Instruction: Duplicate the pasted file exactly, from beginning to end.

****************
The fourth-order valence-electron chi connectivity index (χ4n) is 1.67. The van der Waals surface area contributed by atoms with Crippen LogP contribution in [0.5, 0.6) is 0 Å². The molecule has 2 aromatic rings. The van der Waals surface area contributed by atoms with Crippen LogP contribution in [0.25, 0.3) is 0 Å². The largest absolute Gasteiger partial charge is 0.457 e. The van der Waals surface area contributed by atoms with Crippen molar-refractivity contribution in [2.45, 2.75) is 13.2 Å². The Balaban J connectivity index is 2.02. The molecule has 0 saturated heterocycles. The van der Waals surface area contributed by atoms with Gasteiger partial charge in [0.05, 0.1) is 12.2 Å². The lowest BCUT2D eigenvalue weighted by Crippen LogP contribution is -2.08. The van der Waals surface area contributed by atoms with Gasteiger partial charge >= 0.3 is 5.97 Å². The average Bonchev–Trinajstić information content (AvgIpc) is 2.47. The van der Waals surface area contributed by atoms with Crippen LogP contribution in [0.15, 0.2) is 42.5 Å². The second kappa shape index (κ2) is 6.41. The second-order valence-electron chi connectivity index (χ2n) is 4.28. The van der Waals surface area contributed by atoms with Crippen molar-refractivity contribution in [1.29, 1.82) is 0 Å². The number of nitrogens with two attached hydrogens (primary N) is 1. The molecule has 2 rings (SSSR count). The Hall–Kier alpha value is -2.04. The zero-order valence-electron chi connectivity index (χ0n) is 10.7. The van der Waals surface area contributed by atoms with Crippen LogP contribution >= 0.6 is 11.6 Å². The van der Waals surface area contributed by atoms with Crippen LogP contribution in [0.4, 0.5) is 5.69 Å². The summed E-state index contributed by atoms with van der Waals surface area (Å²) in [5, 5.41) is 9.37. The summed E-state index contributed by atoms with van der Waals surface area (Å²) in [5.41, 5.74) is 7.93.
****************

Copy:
The fourth-order valence-electron chi connectivity index (χ4n) is 1.67. The van der Waals surface area contributed by atoms with Crippen LogP contribution in [0.5, 0.6) is 0 Å². The molecule has 2 aromatic rings. The van der Waals surface area contributed by atoms with Crippen LogP contribution in [0.25, 0.3) is 0 Å². The largest absolute Gasteiger partial charge is 0.457 e. The van der Waals surface area contributed by atoms with Crippen molar-refractivity contribution in [2.45, 2.75) is 13.2 Å². The Balaban J connectivity index is 2.02. The molecule has 0 saturated heterocycles. The van der Waals surface area contributed by atoms with Gasteiger partial charge in [0.05, 0.1) is 12.2 Å². The lowest BCUT2D eigenvalue weighted by Crippen LogP contribution is -2.08. The van der Waals surface area contributed by atoms with Gasteiger partial charge >= 0.3 is 5.97 Å². The average Bonchev–Trinajstić information content (AvgIpc) is 2.47. The van der Waals surface area contributed by atoms with Crippen LogP contribution in [0.15, 0.2) is 42.5 Å². The second kappa shape index (κ2) is 6.41. The second-order valence-electron chi connectivity index (χ2n) is 4.28. The van der Waals surface area contributed by atoms with Crippen molar-refractivity contribution in [1.29, 1.82) is 0 Å². The number of nitrogens with two attached hydrogens (primary N) is 1. The molecule has 2 rings (SSSR count). The Hall–Kier alpha value is -2.04. The zero-order valence-electron chi connectivity index (χ0n) is 10.7. The van der Waals surface area contributed by atoms with Crippen LogP contribution >= 0.6 is 11.6 Å². The van der Waals surface area contributed by atoms with Crippen LogP contribution in [0.4, 0.5) is 5.69 Å². The summed E-state index contributed by atoms with van der Waals surface area (Å²) in [5, 5.41) is 9.37. The summed E-state index contributed by atoms with van der Waals surface area (Å²) in [5.41, 5.74) is 7.93.